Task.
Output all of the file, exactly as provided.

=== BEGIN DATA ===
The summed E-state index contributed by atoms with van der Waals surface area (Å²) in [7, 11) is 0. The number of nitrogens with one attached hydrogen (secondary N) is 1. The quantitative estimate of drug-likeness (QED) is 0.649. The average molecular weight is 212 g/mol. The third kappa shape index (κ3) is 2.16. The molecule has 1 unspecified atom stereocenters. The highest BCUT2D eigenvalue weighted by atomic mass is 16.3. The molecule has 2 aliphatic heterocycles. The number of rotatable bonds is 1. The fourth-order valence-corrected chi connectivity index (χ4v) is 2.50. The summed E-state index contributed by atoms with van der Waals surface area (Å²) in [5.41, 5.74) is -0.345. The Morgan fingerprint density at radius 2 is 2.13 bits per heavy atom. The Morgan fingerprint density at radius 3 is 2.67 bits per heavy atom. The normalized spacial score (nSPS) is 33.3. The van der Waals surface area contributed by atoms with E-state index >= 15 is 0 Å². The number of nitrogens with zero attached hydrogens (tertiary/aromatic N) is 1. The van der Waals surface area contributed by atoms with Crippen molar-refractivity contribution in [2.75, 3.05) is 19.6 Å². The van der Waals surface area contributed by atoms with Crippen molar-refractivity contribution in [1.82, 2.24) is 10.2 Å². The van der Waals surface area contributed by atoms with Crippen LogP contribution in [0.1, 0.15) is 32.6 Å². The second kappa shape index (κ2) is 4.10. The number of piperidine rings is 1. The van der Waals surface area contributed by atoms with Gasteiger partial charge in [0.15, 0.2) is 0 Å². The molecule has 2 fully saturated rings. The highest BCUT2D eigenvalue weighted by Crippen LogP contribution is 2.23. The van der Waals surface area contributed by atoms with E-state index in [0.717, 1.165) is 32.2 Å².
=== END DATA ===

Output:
The summed E-state index contributed by atoms with van der Waals surface area (Å²) in [7, 11) is 0. The number of nitrogens with one attached hydrogen (secondary N) is 1. The quantitative estimate of drug-likeness (QED) is 0.649. The average molecular weight is 212 g/mol. The third kappa shape index (κ3) is 2.16. The molecule has 1 unspecified atom stereocenters. The highest BCUT2D eigenvalue weighted by atomic mass is 16.3. The molecule has 2 aliphatic heterocycles. The number of rotatable bonds is 1. The fourth-order valence-corrected chi connectivity index (χ4v) is 2.50. The summed E-state index contributed by atoms with van der Waals surface area (Å²) in [5.41, 5.74) is -0.345. The Morgan fingerprint density at radius 2 is 2.13 bits per heavy atom. The Morgan fingerprint density at radius 3 is 2.67 bits per heavy atom. The normalized spacial score (nSPS) is 33.3. The van der Waals surface area contributed by atoms with E-state index >= 15 is 0 Å². The number of nitrogens with zero attached hydrogens (tertiary/aromatic N) is 1. The van der Waals surface area contributed by atoms with Crippen molar-refractivity contribution in [2.75, 3.05) is 19.6 Å². The van der Waals surface area contributed by atoms with Crippen molar-refractivity contribution in [1.82, 2.24) is 10.2 Å². The van der Waals surface area contributed by atoms with Crippen LogP contribution in [0.1, 0.15) is 32.6 Å². The second kappa shape index (κ2) is 4.10. The number of piperidine rings is 1. The van der Waals surface area contributed by atoms with Gasteiger partial charge in [0.15, 0.2) is 0 Å². The molecule has 2 fully saturated rings. The highest BCUT2D eigenvalue weighted by Crippen LogP contribution is 2.23. The van der Waals surface area contributed by atoms with E-state index in [0.717, 1.165) is 32.2 Å².